Disclosures: The study was funded by Medtronic. Gold reports he received research grants and consultant fees from Boston Scientific and Medtronic. Please see the study for all other authors’ relevant financial disclosures.
March 12, 2021
1 min read
Save

Mortality risk lower for patients with mild HF stabilized early with CRT

Disclosures: The study was funded by Medtronic. Gold reports he received research grants and consultant fees from Boston Scientific and Medtronic. Please see the study for all other authors’ relevant financial disclosures.
You've successfully added to your alerts. You will receive an email when new content is published.

Click Here to Manage Email Alerts

We were unable to process your request. Please try again later. If you continue to have this issue please contact customerservice@slackinc.com.

Patients with mild HF on cardiac resynchronization therapy had lower risk for mortality if they improved or stabilized on CRT compared with if they worsened, researchers reported.

Michael R. Gold

In an analysis from the REVERSE trial of 406 patients surviving 1 year with mild HF (mean age, 63 years; 78% men), Michael R. Gold, MD, PhD, professor in the department of medicine at the Medical University of South Carolina, Charleston, and colleagues classified patients as improved, stabilized or worsened through prespecified criteria based on the clinical composite score and change in left ventricular end-systolic volume index and compared mortality across CRT at 5 years.

Heart failure_Adobe Stock_192824687
Source: Adobe Stock

“The definitions of responder are arbitrary and the cutoffs not founded in clinical data,” Gold told Healio. “The natural history of congestive heart failure is continued progression, so stabilization is an improvement.”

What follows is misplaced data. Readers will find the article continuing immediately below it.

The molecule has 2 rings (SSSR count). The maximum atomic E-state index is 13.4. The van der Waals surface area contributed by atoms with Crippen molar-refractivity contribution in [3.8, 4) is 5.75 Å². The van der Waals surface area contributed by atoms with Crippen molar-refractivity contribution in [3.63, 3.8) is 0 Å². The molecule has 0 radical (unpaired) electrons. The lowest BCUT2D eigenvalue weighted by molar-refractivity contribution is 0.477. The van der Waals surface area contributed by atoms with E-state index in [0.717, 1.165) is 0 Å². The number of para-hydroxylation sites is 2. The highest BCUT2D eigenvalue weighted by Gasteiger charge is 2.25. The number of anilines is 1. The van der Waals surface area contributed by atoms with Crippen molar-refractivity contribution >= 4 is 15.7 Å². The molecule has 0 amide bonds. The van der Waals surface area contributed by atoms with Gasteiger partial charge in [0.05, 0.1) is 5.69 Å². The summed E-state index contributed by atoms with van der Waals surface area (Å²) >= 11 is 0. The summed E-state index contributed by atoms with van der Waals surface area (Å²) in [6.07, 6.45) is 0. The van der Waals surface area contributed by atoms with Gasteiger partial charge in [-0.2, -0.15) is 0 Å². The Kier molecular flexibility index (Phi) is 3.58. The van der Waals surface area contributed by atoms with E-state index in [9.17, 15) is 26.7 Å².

Researchers observed a difference in 5-year survival between clinical composite score subgroups (P = .03). The worsened response subgroup had elevated mortality compared with the combined improved and stabilized subgroups (21% vs. 10%; P = .01). A total of 353 patients (mean age, 63 years; 77% men) had adequate echocardiograms defining LV end-systolic volume index, with 52% of patients improved, 23% stabilized and 25% worsened. Survival was different between all three response groups (P < .001) due to increased mortality in the worsened subgroup.

The relative 5-year mortality rate was 73% higher in patients who had worsened response and worse LV end-systolic volume index compared with those who had improved or stabilized response and similar or better LV end-systolic volume index (8% vs. 30%; P < .01), the researchers wrote.

LV end-systolic volume index worsening with CRT at 6 months and at baseline were independent predictors of survival, and female sex was a predictor for reduced mortality in the multivariate analyses.

“Cardiac resynchronization therapy should not be abandoned if patients do not get better. The true nonresponder rate is likely much lower than stated,” Gold told Healio. “If validated in further studies, then the guidelines are likely to change on their next iteration.”

For more information:

Michael R. Gold, MD, PhD, can be reached at goldmr@musc.edu.